Next, putting the reins of representing New Mexico to the world in the hands of a Texas Co. were enough to ruffle more than just a few local feathers. When Job Creation is touted as being a top priority of the sitting administration, sending a $2M job to a neighboring, tourist destination competitor state was perplexing at best, especially taking into account the plethora of skilled ad agencies all over the home front who no doubt KNOW New Mexico.
Regularly citing a seemingly “gold standard” of criteria, that the Tourism Department herself/itself either devised or adopted, the Texas firm won out over the many locally based firms who applied, even over the few NM firms which allegedly made it into the “final round” of “scoring” despite their in-state “preferential” allowances. Vendor Inc. ultimately won the dough, and apparently unabashed contract, creative and casting control.
Herein lies either the genius or the critical downfall of a campaign that has yet to air, New Mexico is already making news; First in the few rumblings about the Texas award, then almost under the radar the contracting started to go out. Initially with the multi-state (CA, NV, TX, NM) staffed casting outfit based out of Santa Monica, CA, which sent out the campaign devised casting call…(Back to that in a hot minute).
First round of FREE ADVERTISING begins here, where in a state which had worked, and risen to world-renowned ranks as tops in film production the mighty Vendor picked California filmmakers to jet in and out of the state with their own crew to film a weather ravaged four day shoot. The story of “irked” local filmmakers and production houses went from viral to news worthy, then broadcast all around the country painting New Mexico as a state set to advertise themselves without much faith in themselves.
To today and into mañana’a news, as dictated by the aforementioned ad campaign casting specifications, we shall only be represented by the “light-skinned” and fit among us. By these standards not even the woman who is our top elected official need apply to appear in this first round of advertisements requesting that the world take a look at New Mexico as an “Adventure steeped in culture.”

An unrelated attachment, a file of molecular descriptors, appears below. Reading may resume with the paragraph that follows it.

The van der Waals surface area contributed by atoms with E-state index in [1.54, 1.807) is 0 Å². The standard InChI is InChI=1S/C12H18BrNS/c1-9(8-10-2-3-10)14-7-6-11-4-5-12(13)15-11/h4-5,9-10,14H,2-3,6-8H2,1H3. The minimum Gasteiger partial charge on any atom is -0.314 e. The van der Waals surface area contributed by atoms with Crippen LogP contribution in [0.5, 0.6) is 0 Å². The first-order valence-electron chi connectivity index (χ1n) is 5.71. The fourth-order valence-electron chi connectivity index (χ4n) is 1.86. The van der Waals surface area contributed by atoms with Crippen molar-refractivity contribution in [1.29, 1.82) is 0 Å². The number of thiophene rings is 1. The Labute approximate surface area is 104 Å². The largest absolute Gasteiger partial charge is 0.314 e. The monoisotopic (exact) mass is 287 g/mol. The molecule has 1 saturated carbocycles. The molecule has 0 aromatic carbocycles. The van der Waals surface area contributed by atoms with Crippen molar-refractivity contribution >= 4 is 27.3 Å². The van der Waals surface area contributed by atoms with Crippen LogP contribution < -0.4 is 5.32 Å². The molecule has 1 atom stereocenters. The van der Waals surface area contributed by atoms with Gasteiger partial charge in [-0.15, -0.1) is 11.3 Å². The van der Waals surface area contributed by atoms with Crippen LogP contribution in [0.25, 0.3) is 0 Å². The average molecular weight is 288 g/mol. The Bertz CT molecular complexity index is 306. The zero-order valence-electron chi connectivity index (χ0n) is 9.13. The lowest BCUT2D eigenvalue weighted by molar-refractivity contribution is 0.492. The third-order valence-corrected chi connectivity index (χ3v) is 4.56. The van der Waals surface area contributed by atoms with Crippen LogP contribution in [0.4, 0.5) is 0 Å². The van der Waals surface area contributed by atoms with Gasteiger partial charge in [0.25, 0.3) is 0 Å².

Where New Mexico is already hurting in some circles as appearing steeped in gas & oil interests and enriching corporate culture (see SB9 tax veto here), we’re now a step further to the right to most, elitist/racist or just plain out of touch at best. Because unlike a feature or indie film casting call which may rely on scripted requirements for certain characters – this is destined to be a multi-million-dollar motion picture representation of our great state, broadcast to the world.
All excellent moves if subscribing to the old adage that “any press is good press”, or aiming to flagrantly fly insensitivity in the face of the majority of your product/state’s population, or if politically angling to shine a spotlight on our state leader’s already dubbed war on immigration – good show.
Click here for the adults cast as Caucasian or “light-skinned” Hispanics in the ad, as released by the contracted casting director.
This just in: Expect NM Tourism select, Vendor Inc. to be without comment on this debacle just as they seemed to be in this 2011 Super Bowl bust.
Special thanks to our media “partners” and certain “whispers in the wind” in covering these developments…
UPDATE: Vendor Inc. has issued the following statement to Gabriel Escobar of The Dallas News:
“The focus of our shoot was on showcasing to the country the many amazing experiences and adventures one can have in New Mexico. The casting call you referenced was for the role of “tourists” who could be coming from any number of states. This is the first of many spots which will feature the wide range of people who are drawn to New Mexico.”
-Tom Hollerbach, Managing Director and COO, Vendor Inc.
So, as the statement(s) would suggest, we’ve got it all wrong. The cast are not New Mexicans, they are tourists. Caucasian or “light-skinned” Hispanic tourists.
Perhaps they were actually making special concession in allowing local “lights” to be considered to portray the desirable white market…